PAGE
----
The classiest of the classy micro compacts
If you’re looking for one of the smallest, lightest and best-looking 9mm micro-compact’s for concealed carry, do not fail to check out one of Kimber’s newest additions to the Micro 9 lineup (the big brother to the Micro line in .380 ACP), the KHX. The KHX model is now one of 16 variants of the Micro 9 line, and to date, is our favorite.
Big-bore pistols, combined with high-capacity, double-stack magazines, are still my preferred carry platforms, but I could (and probably will) make an exception for this 7+1 round, single-stack 9mm 1911-esqe pocket rocket because, A) it’s just such a friggin’ cool pistol, and B) sometimes the situation dictates maximum concealability, which is the Micro 9’s specialty. The Micro 9 is an extremely light (15.6 oz empty), compact and concealable (4.0” H x 6.1” L x 1.08” W) platform, has a reasonable round capacity, is fitted with excellent day sights (windage drift-adjustable rear two-dot green fiber optic and dovetailed front red fiber optic), fits my hand like a glove, has an extended 7-round magazine that gives me a full 3-finger grip wrap—and it’s just so pretty to behold.
That being said, this is a day/twilight pistol, lacking both nights sights and an equipment rail to mount a white light illuminator, two features we would like to see Kimber add. Night sights alone are worthless in the dark, as you can see your sights but not your target, hence the need for a white light illuminator as well.
Key features include an aluminum frame, stainless-steel slide—both in a very attractive KimPro II gray-colored finish—bushingless 3.18-inch match-grade stainless-steel barrel, extended beavertail, standard left-side-mounted 1911-type controls, front and rear hexagonal-pattern slide serrations, sculpted and checkered Hogue G-10 grip panels and rear strap, ball-milled front strap treatment, Commander-style hammer with deep spur serrations, classic 1911-style internal extractor/ejector and firing pin and the absence of the 1911-style grip safety.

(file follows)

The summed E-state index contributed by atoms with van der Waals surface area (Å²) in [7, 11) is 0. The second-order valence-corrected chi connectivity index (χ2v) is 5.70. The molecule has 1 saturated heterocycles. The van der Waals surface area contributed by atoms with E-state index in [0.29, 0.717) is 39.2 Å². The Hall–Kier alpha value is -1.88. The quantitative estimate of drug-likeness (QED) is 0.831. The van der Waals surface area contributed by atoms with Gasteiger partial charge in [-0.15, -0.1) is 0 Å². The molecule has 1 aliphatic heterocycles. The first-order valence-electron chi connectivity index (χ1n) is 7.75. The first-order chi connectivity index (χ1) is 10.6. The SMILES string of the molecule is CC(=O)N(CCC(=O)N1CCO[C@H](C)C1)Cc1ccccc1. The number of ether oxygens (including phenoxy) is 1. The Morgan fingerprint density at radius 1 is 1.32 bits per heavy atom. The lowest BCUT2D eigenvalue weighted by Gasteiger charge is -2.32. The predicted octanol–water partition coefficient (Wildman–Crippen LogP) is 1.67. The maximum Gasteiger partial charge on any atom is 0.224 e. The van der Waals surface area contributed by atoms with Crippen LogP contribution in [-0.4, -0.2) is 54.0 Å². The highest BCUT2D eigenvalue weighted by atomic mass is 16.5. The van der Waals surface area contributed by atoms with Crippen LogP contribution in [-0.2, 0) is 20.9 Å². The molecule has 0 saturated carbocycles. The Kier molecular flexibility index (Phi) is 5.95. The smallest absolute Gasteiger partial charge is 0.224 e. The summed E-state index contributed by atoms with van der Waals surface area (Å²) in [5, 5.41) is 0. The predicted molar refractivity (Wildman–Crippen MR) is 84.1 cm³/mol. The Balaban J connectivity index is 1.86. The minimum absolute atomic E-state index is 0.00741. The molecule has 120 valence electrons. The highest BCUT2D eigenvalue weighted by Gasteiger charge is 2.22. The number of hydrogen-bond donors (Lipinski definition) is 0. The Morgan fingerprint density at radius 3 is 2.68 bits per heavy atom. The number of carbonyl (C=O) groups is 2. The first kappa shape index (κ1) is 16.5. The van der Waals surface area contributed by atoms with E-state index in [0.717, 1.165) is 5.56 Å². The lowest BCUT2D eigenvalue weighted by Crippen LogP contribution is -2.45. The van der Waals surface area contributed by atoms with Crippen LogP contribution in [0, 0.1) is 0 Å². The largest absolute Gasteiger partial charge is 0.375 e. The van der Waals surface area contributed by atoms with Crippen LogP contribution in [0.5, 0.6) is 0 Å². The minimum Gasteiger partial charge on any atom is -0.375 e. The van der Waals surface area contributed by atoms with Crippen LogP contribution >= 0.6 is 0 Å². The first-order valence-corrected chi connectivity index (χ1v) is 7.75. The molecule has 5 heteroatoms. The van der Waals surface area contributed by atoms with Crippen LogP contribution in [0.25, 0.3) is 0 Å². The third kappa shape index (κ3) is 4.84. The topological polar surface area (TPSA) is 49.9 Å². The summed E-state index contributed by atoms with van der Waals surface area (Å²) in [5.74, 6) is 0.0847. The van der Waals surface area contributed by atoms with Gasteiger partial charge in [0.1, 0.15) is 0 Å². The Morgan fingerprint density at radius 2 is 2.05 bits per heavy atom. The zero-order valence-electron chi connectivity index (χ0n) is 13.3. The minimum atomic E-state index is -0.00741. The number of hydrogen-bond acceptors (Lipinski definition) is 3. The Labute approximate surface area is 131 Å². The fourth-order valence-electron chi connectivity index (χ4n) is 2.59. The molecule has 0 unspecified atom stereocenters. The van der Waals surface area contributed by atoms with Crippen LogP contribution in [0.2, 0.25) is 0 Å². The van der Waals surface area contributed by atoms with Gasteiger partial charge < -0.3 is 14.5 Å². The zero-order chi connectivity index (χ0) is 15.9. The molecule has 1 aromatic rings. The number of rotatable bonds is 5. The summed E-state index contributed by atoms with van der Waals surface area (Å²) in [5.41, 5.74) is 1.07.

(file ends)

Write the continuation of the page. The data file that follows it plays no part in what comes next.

With the positioning and shape of the controls being essentially exactly where you’d find them on a full-size 1911, the manual of arms for the Micro 9 will be familiar to most shooters. The slide-stop easily sent the slide home on a loaded mag, and while the manual safety required a hard push to put into the on-safe position, it was perfectly easy to disengage with the left thumb without being too easy. The solid trigger bar has deep, vertical serrations on the front face, but the trigger pull was a bit different from a standard 1911—not objectionable, just different. The trigger pull requires about 1/8” of take-up at a pull weight of about one pound to a hard wall. After that, there is a minuscule amount of additional take-up, with a crisp break at an overall pull weight of 6.5 pounds—more than we’d prefer, but not heavy enough to have a detrimental effect on precision. Most 1911 triggers shed a quarter to a half pound of pull weight after break-in, so we’d expect the Micro 9 KHX trigger to settle in at around six pounds.
As we often do, due to its size and sight radius, we elected to test the Micro 9 KHX at 15-yards instead of the typical 25-yards for larger pistols. The Micro 9 faired very well at this distance with Federal’s Train + Protect 115-gr. HP load, printing a best-of-test group measuring 2.04-inches. All ammo hovered around the 2.5-inch on average. No malfunctions whatsoever were record throughout the duration of testing.
Bottom line, we found the Micro 9 KHX ($815) to be one of the classiest 9mm micro compact’s we’ve ever tested, but yet with the real-world performance to back it up. Contact Kimber Mfg., Inc.; Tel.: (888) 243-4522; Web: www.kimberamerica.com